My Conversion Story

To read my conversion story, I have posted it in .pdf format available for download.

Monday, February 21, 2011

A Tale of Three Rosaries

Rosary #3

The third rosary was given to me by my son Matthew. Much of Matthew's story is the same as Michael's. I've already recounted some of it in my last entry. But there are significant differences. I really don't remember why, but although I loved Matthew very much, we often would get along like oil and water. Or rather like gas and a lighted match.

The only thing that I can figure is that I worked in a job that I absolutely detested, and I would bring my frustration home with me. Also, for much of that time, I worked second shift and didn't see much of my kids except on weekends. When I was home, Sundays were for Sunday school, then church, lunch, then a nap that often lasted till dinnertime, then church again, then bed.

There was a lot of yelling in those days, much of it from me. Matt mentioned to me about a year or so ago that he remembers me once about to choke him. I honestly do not recall this at all. But I do remember once when he was about 12 or 13, I pulled my fist back as I was about to sock him a good one, but I was able to hold it back.

Whether he or I are remembering correctly or incorrectly doesn't matter. What made me so mad doesn't matter. But I do know one thing. I was wrong. I felt terrible for what I did. Yes, what I did, not what I almost did. No, I didn't hit him, but the damage had been done just the same. Is it any wonder that he was afraid of me?

This really woke me up as to how I was treating the kids. Strife didn't end overnight. But threats of violence were over, and I have never repeated them. It did not end the yelling however. What finally did? Something significant happened in Matt's life that convicted and challenged me. I think it was when Matt was in the 10th grade, that he began to become very interested, almost fanatical, about Jesus.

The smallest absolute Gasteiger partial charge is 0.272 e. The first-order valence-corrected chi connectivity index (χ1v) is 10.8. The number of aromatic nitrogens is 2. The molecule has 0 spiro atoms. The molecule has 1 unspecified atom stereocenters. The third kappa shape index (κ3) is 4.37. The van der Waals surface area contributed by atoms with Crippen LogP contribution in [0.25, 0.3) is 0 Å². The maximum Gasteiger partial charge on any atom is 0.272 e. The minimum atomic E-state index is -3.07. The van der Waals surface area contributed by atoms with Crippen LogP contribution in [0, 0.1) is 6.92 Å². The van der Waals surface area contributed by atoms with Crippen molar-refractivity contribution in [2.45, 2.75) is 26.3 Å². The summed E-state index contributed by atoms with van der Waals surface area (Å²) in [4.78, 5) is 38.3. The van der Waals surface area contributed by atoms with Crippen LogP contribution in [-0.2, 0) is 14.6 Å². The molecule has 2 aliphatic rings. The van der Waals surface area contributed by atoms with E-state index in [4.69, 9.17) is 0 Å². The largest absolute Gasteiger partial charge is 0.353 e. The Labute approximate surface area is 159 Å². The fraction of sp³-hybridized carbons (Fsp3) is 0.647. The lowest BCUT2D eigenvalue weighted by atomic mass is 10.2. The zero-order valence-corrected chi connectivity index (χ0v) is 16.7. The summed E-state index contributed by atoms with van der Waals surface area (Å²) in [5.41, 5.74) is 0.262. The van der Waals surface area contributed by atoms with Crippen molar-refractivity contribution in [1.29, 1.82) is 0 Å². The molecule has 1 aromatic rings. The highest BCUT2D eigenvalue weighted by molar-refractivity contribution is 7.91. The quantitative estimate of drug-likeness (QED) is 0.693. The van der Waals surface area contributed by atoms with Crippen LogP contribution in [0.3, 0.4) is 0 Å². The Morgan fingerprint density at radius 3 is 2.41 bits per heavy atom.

Matthew started to become more involved with the youth group at church. Several of the girls all went to the same public school, Rogers High School, and became associated with a group called “TEC” Teens Encounter Christ. I remembered this group from when I was 17. It was a primarily Catholic outreach, and I was surprised to find out that it no longer was considered such, but it had branched out into other denominations.

As Matt became more involved with this group (he even went on a missions trip to Russia) we started to refer to it as Matt and his groupie Rogers' girls. I remember cautioning him that although he was not the only guy in the group, he was one of the only regular ones. I was afraid that some of the other girls may not be quite as spiritual as some of them, or him. It's not so much that I was afraid of that something sexual might happen, as I was afraid that they would all start fighting over him.

I was right. I don't think that Matt was seriously interested in any of them at the time, but it was clear that two or three, were interested in him. “Just you watch,” I said to my wife. “He's going to end up married to one of them.” Well, he and Amy just celebrated their sixth wedding anniversary. I may have been right about him marrying one of them, but I was wrong about which one. Amy seemed the least likely, but after high school was over, they started going out, and after a very short engagement, they married.

And I'm so glad they did. My wife and I are truly blessed by having two daughters-in-law that we love so much. There are like the daughters that we never had.